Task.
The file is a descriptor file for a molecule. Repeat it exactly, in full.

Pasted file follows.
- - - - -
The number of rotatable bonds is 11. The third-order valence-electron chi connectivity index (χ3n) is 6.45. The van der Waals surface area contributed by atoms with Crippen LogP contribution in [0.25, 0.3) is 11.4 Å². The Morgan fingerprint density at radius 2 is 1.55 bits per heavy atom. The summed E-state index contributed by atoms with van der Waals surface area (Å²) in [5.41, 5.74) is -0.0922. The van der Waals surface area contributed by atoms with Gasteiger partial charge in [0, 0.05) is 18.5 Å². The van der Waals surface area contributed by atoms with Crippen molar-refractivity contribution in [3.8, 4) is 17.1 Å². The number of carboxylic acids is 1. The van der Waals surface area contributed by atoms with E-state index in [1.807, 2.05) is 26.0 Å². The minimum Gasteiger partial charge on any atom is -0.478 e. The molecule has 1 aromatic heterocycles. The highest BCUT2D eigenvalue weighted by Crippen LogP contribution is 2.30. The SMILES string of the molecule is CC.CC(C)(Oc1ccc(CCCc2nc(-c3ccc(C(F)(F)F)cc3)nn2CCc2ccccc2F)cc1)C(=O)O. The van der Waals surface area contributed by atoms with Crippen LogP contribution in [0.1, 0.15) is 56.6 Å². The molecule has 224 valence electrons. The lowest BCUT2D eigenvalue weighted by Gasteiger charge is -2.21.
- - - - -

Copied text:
The number of rotatable bonds is 11. The third-order valence-electron chi connectivity index (χ3n) is 6.45. The van der Waals surface area contributed by atoms with Crippen LogP contribution in [0.25, 0.3) is 11.4 Å². The Morgan fingerprint density at radius 2 is 1.55 bits per heavy atom. The summed E-state index contributed by atoms with van der Waals surface area (Å²) in [5.41, 5.74) is -0.0922. The van der Waals surface area contributed by atoms with Gasteiger partial charge in [0, 0.05) is 18.5 Å². The van der Waals surface area contributed by atoms with Crippen molar-refractivity contribution in [3.8, 4) is 17.1 Å². The number of carboxylic acids is 1. The van der Waals surface area contributed by atoms with E-state index in [1.807, 2.05) is 26.0 Å². The minimum Gasteiger partial charge on any atom is -0.478 e. The molecule has 1 aromatic heterocycles. The highest BCUT2D eigenvalue weighted by Crippen LogP contribution is 2.30. The SMILES string of the molecule is CC.CC(C)(Oc1ccc(CCCc2nc(-c3ccc(C(F)(F)F)cc3)nn2CCc2ccccc2F)cc1)C(=O)O. The van der Waals surface area contributed by atoms with Crippen LogP contribution in [0.1, 0.15) is 56.6 Å². The molecule has 224 valence electrons. The lowest BCUT2D eigenvalue weighted by Gasteiger charge is -2.21.